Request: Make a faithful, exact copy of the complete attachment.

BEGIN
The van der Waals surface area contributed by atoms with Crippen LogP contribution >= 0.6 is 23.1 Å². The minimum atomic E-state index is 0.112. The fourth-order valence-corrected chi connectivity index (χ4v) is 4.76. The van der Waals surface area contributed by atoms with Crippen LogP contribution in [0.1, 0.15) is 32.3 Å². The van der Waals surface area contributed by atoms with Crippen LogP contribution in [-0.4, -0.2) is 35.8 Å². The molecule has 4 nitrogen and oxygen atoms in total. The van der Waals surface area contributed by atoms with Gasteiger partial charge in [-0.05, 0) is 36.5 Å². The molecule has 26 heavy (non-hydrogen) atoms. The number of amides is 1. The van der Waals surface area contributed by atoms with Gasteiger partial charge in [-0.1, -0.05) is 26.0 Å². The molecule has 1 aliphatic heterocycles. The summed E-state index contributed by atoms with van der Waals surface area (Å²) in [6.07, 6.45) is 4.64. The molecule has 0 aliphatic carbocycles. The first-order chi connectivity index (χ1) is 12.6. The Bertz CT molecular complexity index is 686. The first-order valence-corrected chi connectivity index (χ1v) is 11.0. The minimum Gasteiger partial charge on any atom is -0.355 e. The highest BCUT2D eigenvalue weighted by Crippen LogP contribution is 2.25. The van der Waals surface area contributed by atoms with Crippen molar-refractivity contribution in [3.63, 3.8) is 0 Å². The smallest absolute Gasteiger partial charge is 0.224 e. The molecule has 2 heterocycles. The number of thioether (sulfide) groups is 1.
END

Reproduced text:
The van der Waals surface area contributed by atoms with Crippen LogP contribution >= 0.6 is 23.1 Å². The minimum atomic E-state index is 0.112. The fourth-order valence-corrected chi connectivity index (χ4v) is 4.76. The van der Waals surface area contributed by atoms with Crippen LogP contribution in [0.1, 0.15) is 32.3 Å². The van der Waals surface area contributed by atoms with Crippen LogP contribution in [-0.4, -0.2) is 35.8 Å². The molecule has 4 nitrogen and oxygen atoms in total. The van der Waals surface area contributed by atoms with Gasteiger partial charge in [-0.05, 0) is 36.5 Å². The molecule has 26 heavy (non-hydrogen) atoms. The number of amides is 1. The van der Waals surface area contributed by atoms with Gasteiger partial charge in [-0.1, -0.05) is 26.0 Å². The molecule has 1 aliphatic heterocycles. The summed E-state index contributed by atoms with van der Waals surface area (Å²) in [6.07, 6.45) is 4.64. The molecule has 0 aliphatic carbocycles. The first-order chi connectivity index (χ1) is 12.6. The Bertz CT molecular complexity index is 686. The first-order valence-corrected chi connectivity index (χ1v) is 11.0. The minimum Gasteiger partial charge on any atom is -0.355 e. The highest BCUT2D eigenvalue weighted by Crippen LogP contribution is 2.25. The van der Waals surface area contributed by atoms with Crippen molar-refractivity contribution in [3.63, 3.8) is 0 Å². The smallest absolute Gasteiger partial charge is 0.224 e. The molecule has 2 heterocycles. The number of thioether (sulfide) groups is 1.